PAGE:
4-H’ers help restore cemetery

Community Featured

Members of a 4-H club have been working hard to give back to their community by restoring a local cemetery over the span of a couple of years.

As the Salt Springs 4-H Club wraps up its official restoration of the Ebenezer Cemetery, members are preparing to move on to another while they continue to maintain the first.

The idea to restore the community cemetery to help give back to the community came when club leader Betty Lou Scott was speaking with a local family about the state of the cemetery and agreed that it needed to be restored.

“I went to Betty Lou Scott and asked if she minded if I took it to the next level,” said Jack Lees, who is also involved in the local club. With the help municipal councillor David Parker and 4-H members, the group was able to help restore some of the old stones and have those that were sloping or falling straightened up and repaired.

“It took a few years,” Lees said about the project which had some help along the way with donations. “Steps we’ve taken (include) restoring the sign one year, then the headstones, then benches and more.”

The cemetery project is something that the 4-H group is going to continue on to help connect them more to their community.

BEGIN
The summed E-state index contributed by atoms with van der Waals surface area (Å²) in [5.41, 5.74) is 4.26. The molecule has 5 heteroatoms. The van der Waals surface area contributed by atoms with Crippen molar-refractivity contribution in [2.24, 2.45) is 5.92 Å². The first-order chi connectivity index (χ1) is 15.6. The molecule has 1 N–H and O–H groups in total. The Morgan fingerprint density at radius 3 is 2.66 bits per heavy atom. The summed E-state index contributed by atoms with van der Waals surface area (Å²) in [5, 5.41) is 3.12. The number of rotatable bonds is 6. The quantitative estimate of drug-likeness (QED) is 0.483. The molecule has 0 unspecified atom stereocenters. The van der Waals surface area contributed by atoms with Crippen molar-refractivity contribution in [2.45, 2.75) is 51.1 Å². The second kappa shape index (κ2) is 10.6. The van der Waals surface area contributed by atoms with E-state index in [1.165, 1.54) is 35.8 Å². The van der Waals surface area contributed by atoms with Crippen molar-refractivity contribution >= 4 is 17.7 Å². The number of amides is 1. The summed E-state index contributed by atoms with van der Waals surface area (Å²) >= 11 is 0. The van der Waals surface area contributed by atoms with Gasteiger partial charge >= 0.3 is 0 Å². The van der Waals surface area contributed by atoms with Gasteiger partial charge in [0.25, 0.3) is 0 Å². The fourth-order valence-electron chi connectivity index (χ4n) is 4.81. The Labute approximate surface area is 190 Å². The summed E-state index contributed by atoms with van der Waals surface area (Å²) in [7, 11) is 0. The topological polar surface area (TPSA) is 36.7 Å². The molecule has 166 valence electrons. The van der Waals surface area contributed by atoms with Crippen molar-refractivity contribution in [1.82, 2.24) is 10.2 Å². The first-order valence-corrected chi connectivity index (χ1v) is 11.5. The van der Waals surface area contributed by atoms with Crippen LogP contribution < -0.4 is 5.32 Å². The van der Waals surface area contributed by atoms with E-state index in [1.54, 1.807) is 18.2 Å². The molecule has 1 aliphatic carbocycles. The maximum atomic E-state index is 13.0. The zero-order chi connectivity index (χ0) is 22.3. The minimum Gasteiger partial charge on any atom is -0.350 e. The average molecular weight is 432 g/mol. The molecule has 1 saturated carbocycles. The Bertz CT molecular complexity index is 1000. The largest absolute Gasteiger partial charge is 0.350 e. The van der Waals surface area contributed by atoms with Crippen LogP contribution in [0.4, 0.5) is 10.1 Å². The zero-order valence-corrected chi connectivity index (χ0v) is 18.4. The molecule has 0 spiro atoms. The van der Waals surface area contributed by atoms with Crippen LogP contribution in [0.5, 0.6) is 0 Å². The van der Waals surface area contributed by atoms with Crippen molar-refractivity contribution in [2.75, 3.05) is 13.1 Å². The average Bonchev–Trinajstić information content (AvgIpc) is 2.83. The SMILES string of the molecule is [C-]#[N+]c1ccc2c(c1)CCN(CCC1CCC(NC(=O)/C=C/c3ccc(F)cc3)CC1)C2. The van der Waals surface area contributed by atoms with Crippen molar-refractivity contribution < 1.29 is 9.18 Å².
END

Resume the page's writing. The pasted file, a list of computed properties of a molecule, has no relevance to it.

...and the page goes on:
“It’s teaching them heritage,” said Lees. “It’s all about community and that’s what 4-H is all about.”

The next project the group will be taking on will be the Irving Fraser Cemetery which is in rough shape at the moment, according to Lees.

“It’s fallen into worse shape than the Ebenezer cemetery,” he said.

To help with this new project over the next couple of years, Lees shared that they are currently and are always looking for donations and funding to help them cover the costs and restore the cemetery to something the community can be proud of once again. Lees did share a good news story about the projects though as someone from the United States had heard about what the group had been doing and was impressed with the work. He helped the group out by donating to the project to help restore the spaces.

“I imagine it’s going to take two to three years to do,” said Lees about the new project.